A large part of the reason why flexible work schedules are scary for managers to accept at first is the loss of control over an employee’s workday. But, micromanaging your employees’ work can get exhausting pretty quickly.
There are many great alternatives to ensure your employees remain productive when switching to flexible schedules:
- Use software for time-tracking where your employees can log in hours worked;
- Set clear expectations, guidelines, and KPIs upfront;
- Promote transparency and honesty as company values;
- Lead by example and be trustworthy;
- Delegate project ownership and responsibility;
It’s worth noting that the 2021 Gartner Digital Worker Experience Survey showed flexible work hours are the biggest reason for increased productivity (43% of respondents). And, who doesn’t want a more productive staff?
Flexibility and adaptability in work schedules are the best tools against the increasing demands of the healthcare system, and perhaps the only solution to the depleted healthcare workforce. So, the sooner healthcare adjusts to this flexibility, the better.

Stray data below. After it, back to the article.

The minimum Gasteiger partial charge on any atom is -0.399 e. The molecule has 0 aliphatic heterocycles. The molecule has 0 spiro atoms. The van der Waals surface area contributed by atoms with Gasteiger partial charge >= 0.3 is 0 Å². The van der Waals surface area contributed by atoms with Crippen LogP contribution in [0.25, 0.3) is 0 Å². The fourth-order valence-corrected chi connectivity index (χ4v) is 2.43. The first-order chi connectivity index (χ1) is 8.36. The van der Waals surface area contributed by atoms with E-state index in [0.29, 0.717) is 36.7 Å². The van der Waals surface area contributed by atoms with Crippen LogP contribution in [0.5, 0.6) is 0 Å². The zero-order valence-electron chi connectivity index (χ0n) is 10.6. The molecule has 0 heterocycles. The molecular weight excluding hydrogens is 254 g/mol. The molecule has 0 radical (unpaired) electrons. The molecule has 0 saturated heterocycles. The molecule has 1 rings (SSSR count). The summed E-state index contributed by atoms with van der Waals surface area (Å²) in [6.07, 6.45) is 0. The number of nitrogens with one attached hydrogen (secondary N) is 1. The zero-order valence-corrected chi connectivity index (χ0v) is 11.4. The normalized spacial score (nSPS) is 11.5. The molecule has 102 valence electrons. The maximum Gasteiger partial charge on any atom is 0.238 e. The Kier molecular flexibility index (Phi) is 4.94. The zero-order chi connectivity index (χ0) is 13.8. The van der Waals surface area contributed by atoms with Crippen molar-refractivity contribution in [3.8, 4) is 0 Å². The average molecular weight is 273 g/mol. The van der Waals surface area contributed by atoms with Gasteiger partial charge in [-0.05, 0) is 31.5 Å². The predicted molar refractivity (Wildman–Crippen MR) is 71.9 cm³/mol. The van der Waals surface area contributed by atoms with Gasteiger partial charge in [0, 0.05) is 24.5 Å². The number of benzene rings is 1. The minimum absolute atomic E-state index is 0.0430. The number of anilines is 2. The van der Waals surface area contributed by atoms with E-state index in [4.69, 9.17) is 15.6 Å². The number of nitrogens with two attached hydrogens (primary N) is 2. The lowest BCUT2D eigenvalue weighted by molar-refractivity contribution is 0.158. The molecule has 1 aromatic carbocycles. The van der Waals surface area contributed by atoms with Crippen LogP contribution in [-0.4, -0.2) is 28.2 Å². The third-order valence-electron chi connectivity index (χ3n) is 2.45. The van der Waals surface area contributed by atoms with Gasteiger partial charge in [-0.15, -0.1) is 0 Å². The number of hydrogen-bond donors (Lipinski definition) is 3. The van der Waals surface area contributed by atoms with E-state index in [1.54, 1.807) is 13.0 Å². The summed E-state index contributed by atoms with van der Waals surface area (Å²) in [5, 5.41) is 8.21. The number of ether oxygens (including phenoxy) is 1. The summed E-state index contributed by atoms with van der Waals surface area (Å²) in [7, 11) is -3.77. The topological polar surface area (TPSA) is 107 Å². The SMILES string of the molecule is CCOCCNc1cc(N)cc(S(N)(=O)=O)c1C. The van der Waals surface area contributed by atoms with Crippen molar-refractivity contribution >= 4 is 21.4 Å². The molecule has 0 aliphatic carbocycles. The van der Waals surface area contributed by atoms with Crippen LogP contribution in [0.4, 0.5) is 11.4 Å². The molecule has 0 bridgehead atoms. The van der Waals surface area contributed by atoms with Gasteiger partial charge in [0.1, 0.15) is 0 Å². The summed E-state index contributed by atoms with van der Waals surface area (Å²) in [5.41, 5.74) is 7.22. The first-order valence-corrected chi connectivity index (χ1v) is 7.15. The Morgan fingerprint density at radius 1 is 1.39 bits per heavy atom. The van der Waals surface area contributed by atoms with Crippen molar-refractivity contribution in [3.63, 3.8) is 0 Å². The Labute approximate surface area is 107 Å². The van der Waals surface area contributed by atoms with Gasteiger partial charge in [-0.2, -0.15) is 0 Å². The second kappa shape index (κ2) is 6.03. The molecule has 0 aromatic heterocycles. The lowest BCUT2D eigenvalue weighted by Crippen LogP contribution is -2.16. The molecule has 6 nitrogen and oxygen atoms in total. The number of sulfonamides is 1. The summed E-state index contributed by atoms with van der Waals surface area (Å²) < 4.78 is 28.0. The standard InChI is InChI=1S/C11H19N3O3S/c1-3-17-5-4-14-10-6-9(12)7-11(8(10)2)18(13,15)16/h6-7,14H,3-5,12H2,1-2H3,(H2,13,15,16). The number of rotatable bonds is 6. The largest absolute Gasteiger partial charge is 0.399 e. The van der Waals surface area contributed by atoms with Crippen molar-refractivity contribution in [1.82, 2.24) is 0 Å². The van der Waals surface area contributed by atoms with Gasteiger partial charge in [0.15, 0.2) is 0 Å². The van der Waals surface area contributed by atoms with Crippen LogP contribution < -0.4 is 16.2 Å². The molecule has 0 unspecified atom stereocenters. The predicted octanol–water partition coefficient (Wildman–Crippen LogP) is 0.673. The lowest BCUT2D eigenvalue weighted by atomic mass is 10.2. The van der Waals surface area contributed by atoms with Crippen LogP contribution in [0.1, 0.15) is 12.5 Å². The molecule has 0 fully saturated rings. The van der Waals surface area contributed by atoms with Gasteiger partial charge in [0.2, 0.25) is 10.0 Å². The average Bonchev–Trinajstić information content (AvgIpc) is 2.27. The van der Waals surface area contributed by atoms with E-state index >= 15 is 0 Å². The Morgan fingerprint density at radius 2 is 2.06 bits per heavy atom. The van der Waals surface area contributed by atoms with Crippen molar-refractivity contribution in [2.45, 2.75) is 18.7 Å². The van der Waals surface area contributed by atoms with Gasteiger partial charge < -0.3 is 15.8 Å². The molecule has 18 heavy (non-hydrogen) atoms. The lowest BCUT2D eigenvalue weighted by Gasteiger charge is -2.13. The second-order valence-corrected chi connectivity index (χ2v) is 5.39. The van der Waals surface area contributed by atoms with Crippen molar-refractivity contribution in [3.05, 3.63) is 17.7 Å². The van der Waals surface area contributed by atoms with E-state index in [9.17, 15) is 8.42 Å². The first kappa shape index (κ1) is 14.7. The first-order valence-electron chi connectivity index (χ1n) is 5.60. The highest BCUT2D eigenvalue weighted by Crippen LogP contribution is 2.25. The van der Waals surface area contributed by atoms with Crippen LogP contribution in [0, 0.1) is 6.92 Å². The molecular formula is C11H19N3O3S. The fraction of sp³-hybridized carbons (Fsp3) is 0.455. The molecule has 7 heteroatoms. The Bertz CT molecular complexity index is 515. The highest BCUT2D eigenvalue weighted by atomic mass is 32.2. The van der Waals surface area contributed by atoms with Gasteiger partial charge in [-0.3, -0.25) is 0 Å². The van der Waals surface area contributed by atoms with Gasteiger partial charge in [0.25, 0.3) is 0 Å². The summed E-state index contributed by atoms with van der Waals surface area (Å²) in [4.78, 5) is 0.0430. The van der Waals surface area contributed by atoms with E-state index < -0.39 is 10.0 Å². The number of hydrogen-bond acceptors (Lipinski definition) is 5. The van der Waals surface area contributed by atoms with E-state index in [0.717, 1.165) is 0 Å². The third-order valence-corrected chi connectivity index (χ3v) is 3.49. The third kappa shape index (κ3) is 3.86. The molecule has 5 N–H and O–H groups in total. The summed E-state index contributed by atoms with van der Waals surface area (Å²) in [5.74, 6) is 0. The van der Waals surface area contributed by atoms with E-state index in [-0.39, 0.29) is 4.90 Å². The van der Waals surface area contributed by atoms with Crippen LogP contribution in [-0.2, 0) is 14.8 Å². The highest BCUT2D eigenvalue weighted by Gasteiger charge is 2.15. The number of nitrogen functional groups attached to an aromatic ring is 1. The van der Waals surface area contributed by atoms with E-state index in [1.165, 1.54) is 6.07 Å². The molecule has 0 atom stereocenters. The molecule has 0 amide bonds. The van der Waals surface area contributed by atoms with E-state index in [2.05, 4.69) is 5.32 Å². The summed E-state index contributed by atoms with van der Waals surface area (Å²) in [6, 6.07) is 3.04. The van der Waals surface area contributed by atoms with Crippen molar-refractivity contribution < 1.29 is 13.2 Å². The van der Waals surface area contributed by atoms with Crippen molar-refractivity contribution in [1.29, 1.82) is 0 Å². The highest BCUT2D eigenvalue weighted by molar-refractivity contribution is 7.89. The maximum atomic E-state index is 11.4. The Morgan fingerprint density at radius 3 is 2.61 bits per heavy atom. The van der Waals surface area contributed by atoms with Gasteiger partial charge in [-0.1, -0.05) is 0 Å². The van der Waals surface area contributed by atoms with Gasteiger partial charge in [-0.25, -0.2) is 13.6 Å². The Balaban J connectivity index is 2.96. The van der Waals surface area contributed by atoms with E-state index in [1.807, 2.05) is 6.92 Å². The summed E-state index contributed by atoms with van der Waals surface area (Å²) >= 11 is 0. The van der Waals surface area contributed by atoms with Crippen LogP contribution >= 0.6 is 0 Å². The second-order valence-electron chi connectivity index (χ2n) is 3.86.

Lastly, let’s not forget that adapting to a flexible work schedule will positively impact not just the organization, but employee engagement and retention, and - of course - patient care.
About Author - Derek Jones.
Derek spearheads key initiatives at Deputy, a global workforce management platform for employee scheduling, timesheets and communication. With a focus on healthcare, Derek helps business owners and workforce leaders simplify employment law compliance, keep labor cost in line and build award-winning workplaces. Derek has over 16 years’ experience in delivering data-driven sales and marketing strategies to SaaS companies like MarketSource and Griswold Home Care.